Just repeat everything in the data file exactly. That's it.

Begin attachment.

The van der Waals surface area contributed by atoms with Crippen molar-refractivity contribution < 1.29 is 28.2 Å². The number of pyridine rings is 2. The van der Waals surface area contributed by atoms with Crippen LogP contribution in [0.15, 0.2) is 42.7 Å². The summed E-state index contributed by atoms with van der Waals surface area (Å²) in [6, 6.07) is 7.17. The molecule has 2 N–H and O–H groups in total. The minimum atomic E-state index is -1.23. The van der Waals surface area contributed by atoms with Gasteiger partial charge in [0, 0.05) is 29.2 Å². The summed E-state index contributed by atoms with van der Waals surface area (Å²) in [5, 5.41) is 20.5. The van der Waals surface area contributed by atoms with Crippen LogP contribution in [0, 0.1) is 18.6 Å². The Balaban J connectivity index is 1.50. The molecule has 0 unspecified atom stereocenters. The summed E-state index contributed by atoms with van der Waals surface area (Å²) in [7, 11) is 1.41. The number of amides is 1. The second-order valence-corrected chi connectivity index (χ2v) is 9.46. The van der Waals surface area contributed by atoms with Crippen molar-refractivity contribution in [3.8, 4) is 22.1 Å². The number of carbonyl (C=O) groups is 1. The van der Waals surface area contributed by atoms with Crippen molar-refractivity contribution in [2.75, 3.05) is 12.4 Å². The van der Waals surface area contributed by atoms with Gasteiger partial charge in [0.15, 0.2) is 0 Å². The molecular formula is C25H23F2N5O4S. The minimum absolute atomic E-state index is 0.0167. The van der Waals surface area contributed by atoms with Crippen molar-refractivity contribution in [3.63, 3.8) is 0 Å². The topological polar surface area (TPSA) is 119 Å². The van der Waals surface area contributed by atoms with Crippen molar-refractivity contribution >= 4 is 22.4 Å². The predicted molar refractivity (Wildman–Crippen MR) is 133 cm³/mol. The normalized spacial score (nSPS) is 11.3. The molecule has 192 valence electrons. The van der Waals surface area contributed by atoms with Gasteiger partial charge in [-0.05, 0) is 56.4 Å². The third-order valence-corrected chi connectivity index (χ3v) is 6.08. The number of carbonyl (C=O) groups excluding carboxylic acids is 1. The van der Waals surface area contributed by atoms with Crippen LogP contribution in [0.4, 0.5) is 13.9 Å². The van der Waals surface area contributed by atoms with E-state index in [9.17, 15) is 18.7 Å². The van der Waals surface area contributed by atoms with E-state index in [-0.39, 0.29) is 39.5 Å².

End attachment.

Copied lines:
The van der Waals surface area contributed by atoms with Crippen molar-refractivity contribution < 1.29 is 28.2 Å². The number of pyridine rings is 2. The van der Waals surface area contributed by atoms with Crippen LogP contribution in [0.15, 0.2) is 42.7 Å². The summed E-state index contributed by atoms with van der Waals surface area (Å²) in [6, 6.07) is 7.17. The molecule has 2 N–H and O–H groups in total. The minimum atomic E-state index is -1.23. The van der Waals surface area contributed by atoms with Gasteiger partial charge in [0, 0.05) is 29.2 Å². The summed E-state index contributed by atoms with van der Waals surface area (Å²) in [5, 5.41) is 20.5. The van der Waals surface area contributed by atoms with Crippen LogP contribution in [0, 0.1) is 18.6 Å². The Balaban J connectivity index is 1.50. The molecule has 0 unspecified atom stereocenters. The summed E-state index contributed by atoms with van der Waals surface area (Å²) in [7, 11) is 1.41. The number of amides is 1. The second-order valence-corrected chi connectivity index (χ2v) is 9.46. The van der Waals surface area contributed by atoms with Crippen molar-refractivity contribution in [3.8, 4) is 22.1 Å². The number of carbonyl (C=O) groups is 1. The van der Waals surface area contributed by atoms with Crippen molar-refractivity contribution in [2.75, 3.05) is 12.4 Å². The van der Waals surface area contributed by atoms with Gasteiger partial charge in [0.15, 0.2) is 0 Å². The molecular formula is C25H23F2N5O4S. The minimum absolute atomic E-state index is 0.0167. The van der Waals surface area contributed by atoms with Crippen molar-refractivity contribution in [3.63, 3.8) is 0 Å². The topological polar surface area (TPSA) is 119 Å². The van der Waals surface area contributed by atoms with Crippen molar-refractivity contribution >= 4 is 22.4 Å². The predicted molar refractivity (Wildman–Crippen MR) is 133 cm³/mol. The normalized spacial score (nSPS) is 11.3. The molecule has 192 valence electrons. The van der Waals surface area contributed by atoms with Gasteiger partial charge in [-0.05, 0) is 56.4 Å². The third-order valence-corrected chi connectivity index (χ3v) is 6.08. The number of carbonyl (C=O) groups excluding carboxylic acids is 1. The van der Waals surface area contributed by atoms with Crippen LogP contribution in [0.4, 0.5) is 13.9 Å². The van der Waals surface area contributed by atoms with E-state index in [9.17, 15) is 18.7 Å². The van der Waals surface area contributed by atoms with E-state index in [-0.39, 0.29) is 39.5 Å².